by Jack McDevitt



384pp/$24.95/November 2009

Time Travelers Never Die

Reviewed by Steven H Silver

Time Travelers Never Die is based on Jack McDevitt’s 1996 short story of the same title.  Although many of the characters’ names are the same, as well as the overall concept, the details differ in ways that mean that the novel is not simply an expansion of the story, but rather a reworking of it, although not necessarily a required re-working.

Following the disappearance of physicist Michael Shelbourne, his son, Adrian (called Shel), is summoned to his father’s attorney’s office. There, Shel receives some strange devices his father left him. His experimentation with one of them leads him to realize that his father had created a device that allows for time travel, and that his father’s disappearance may not have been sinister. Although his father specifically asked him to keep the devices secret, Shel confides in his long-time friend, classical language professor Dave Dryden, whose assistance he decides he needs in order to travel through the ages to find his wayward father.

Shel and Dryden begin looking in a variety of times and places Shel's father might be expected to travel to.  Although their quest is unsuccessful, they both develop a taste for the ultimate in destination travel, visiting a variety of times, places, and people.  McDevitt clearly enjoys placing his characters in proximity to characters as varied as Galileo and Sojourner Truth.  While most of these interactions are brief, merely Shel and Dryden rubbing shoulders with them, in a few cases, most notably Aristarchus, one of the librarians of Alexandria, they develop a relationship.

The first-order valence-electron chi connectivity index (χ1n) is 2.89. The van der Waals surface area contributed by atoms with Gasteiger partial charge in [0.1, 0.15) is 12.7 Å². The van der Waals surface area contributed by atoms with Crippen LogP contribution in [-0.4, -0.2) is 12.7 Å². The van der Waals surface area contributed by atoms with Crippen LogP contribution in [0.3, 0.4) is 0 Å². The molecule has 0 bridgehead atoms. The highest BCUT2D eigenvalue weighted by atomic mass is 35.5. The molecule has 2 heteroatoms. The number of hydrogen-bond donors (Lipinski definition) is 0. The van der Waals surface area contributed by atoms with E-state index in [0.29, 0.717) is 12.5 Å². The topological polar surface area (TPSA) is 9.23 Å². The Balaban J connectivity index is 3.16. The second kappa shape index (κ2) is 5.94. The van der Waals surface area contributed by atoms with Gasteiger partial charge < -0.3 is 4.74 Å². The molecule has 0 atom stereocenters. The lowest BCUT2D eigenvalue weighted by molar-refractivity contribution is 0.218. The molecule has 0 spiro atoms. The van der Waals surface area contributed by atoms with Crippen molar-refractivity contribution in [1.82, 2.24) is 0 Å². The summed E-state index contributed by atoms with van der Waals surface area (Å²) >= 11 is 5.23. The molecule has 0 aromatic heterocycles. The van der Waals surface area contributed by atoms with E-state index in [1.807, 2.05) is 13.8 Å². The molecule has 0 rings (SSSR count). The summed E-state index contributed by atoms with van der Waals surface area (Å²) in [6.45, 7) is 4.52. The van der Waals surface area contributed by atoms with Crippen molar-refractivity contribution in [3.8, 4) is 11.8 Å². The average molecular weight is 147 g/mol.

McDevitt's characters are careful about creating potential paradoxes, especially after Shel's father's warning that potential paradoxes can cause the universe to self-correct by instigating heart attacks or other fatal accidents, but they do take advantage of their ability to time travel.  More importantly for the novel, McDevitt has looked at the consequences of having the ability to travel in time in ways that are often overlooked by science fiction authors.  The title of the novel is indicative that as long as Shel and Dryden have the ability to time travel, they can always find a time when anyone they want to talk to is alive, including themselves, although meeting themselves would appear to posit a paradox.

The real trouble begins when Shel travels to the future and discovers his own death in a house fire.  Avoiding paradox is one thing, but Shel sets out to avoid his faith by avoiding the time when he was killed. With Shel missing, Dryden turns his attention from chronotourism to trying to figure out where and when his friend is.  This is made more difficult because not only does Shel not wish to be found, but because Dryden's equipment, which he and Shel only inherited and don't fully understand, is not always the most reliable.

As with most of McDevitt's novels, Time Travelers Never Die contains plenty of interesting concepts.  However, there is only limited conflict and tension in the novel, which means the reader can feel like they are seeing the cool things that McDevitt includes, but there is never a sense of danger or mystery to fully pull the reader into the world and times that Dryden and Shel are exploring. While Time Travelers Never Die may not be McDevitt's most challenging work, it provides an entertaining romp through the history of the world.

Purchase this book from Amazon Books.

Return to

Thanks to
SF Site
for webspace.